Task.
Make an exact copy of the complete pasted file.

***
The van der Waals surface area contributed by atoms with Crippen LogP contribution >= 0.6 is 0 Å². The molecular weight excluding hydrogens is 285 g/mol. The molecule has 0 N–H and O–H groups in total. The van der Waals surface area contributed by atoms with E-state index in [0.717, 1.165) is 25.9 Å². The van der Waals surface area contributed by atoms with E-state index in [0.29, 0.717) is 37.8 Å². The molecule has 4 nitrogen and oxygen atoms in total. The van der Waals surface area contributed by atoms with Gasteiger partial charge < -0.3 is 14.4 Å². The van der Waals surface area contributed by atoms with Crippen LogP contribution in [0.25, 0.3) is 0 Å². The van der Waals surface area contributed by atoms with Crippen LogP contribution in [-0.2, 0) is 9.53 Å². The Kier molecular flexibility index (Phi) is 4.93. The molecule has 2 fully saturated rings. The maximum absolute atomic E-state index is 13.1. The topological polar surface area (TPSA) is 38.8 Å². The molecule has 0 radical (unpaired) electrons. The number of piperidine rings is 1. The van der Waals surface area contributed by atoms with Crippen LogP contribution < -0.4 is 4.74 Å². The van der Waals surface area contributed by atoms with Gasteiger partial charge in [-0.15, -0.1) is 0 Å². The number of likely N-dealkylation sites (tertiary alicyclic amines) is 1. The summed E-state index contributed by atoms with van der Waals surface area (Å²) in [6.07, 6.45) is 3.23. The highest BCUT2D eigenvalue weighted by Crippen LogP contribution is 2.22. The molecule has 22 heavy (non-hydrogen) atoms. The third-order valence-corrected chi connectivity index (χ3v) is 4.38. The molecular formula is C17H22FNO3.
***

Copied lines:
The van der Waals surface area contributed by atoms with Crippen LogP contribution >= 0.6 is 0 Å². The molecular weight excluding hydrogens is 285 g/mol. The molecule has 0 N–H and O–H groups in total. The van der Waals surface area contributed by atoms with E-state index in [0.717, 1.165) is 25.9 Å². The van der Waals surface area contributed by atoms with E-state index in [0.29, 0.717) is 37.8 Å². The molecule has 4 nitrogen and oxygen atoms in total. The van der Waals surface area contributed by atoms with Gasteiger partial charge < -0.3 is 14.4 Å². The van der Waals surface area contributed by atoms with Crippen LogP contribution in [0.25, 0.3) is 0 Å². The van der Waals surface area contributed by atoms with Crippen LogP contribution in [-0.2, 0) is 9.53 Å². The Kier molecular flexibility index (Phi) is 4.93. The molecule has 2 fully saturated rings. The maximum absolute atomic E-state index is 13.1. The topological polar surface area (TPSA) is 38.8 Å². The molecule has 0 radical (unpaired) electrons. The number of piperidine rings is 1. The van der Waals surface area contributed by atoms with Crippen LogP contribution < -0.4 is 4.74 Å². The van der Waals surface area contributed by atoms with Gasteiger partial charge in [-0.15, -0.1) is 0 Å². The number of likely N-dealkylation sites (tertiary alicyclic amines) is 1. The summed E-state index contributed by atoms with van der Waals surface area (Å²) in [6.07, 6.45) is 3.23. The highest BCUT2D eigenvalue weighted by Crippen LogP contribution is 2.22. The molecule has 22 heavy (non-hydrogen) atoms. The third-order valence-corrected chi connectivity index (χ3v) is 4.38. The molecular formula is C17H22FNO3.